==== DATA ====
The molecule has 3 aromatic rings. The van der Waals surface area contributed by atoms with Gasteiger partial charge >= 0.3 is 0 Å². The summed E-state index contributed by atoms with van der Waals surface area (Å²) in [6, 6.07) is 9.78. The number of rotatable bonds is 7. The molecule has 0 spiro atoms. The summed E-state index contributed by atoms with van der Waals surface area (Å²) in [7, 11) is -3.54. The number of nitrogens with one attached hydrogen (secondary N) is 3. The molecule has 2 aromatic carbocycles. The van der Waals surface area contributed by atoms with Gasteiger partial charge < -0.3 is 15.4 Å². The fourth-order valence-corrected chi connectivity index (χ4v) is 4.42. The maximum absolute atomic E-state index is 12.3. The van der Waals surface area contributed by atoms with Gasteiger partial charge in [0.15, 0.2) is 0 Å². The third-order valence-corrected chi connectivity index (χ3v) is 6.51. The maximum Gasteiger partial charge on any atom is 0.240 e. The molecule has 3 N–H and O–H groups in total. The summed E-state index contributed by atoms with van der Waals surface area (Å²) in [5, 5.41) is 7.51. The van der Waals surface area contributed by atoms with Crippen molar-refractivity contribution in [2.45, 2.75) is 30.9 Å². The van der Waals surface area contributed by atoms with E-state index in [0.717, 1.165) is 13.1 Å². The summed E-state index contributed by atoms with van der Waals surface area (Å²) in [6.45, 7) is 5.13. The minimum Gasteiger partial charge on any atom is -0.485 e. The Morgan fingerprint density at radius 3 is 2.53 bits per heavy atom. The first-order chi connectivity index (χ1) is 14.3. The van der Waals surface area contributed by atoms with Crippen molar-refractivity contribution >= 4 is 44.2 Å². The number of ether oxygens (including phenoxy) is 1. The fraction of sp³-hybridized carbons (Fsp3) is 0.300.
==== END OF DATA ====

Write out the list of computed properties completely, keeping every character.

The molecule has 3 aromatic rings. The van der Waals surface area contributed by atoms with Gasteiger partial charge >= 0.3 is 0 Å². The summed E-state index contributed by atoms with van der Waals surface area (Å²) in [6, 6.07) is 9.78. The number of rotatable bonds is 7. The molecule has 0 spiro atoms. The summed E-state index contributed by atoms with van der Waals surface area (Å²) in [7, 11) is -3.54. The number of nitrogens with one attached hydrogen (secondary N) is 3. The molecule has 2 aromatic carbocycles. The van der Waals surface area contributed by atoms with Gasteiger partial charge < -0.3 is 15.4 Å². The fourth-order valence-corrected chi connectivity index (χ4v) is 4.42. The maximum absolute atomic E-state index is 12.3. The van der Waals surface area contributed by atoms with Gasteiger partial charge in [0.15, 0.2) is 0 Å². The third-order valence-corrected chi connectivity index (χ3v) is 6.51. The maximum Gasteiger partial charge on any atom is 0.240 e. The molecule has 3 N–H and O–H groups in total. The summed E-state index contributed by atoms with van der Waals surface area (Å²) in [5, 5.41) is 7.51. The van der Waals surface area contributed by atoms with Crippen molar-refractivity contribution in [2.45, 2.75) is 30.9 Å². The van der Waals surface area contributed by atoms with E-state index in [0.717, 1.165) is 13.1 Å². The summed E-state index contributed by atoms with van der Waals surface area (Å²) in [6.45, 7) is 5.13. The minimum Gasteiger partial charge on any atom is -0.485 e. The Morgan fingerprint density at radius 3 is 2.53 bits per heavy atom. The first-order chi connectivity index (χ1) is 14.3. The van der Waals surface area contributed by atoms with Crippen molar-refractivity contribution >= 4 is 44.2 Å². The number of ether oxygens (including phenoxy) is 1. The fraction of sp³-hybridized carbons (Fsp3) is 0.300.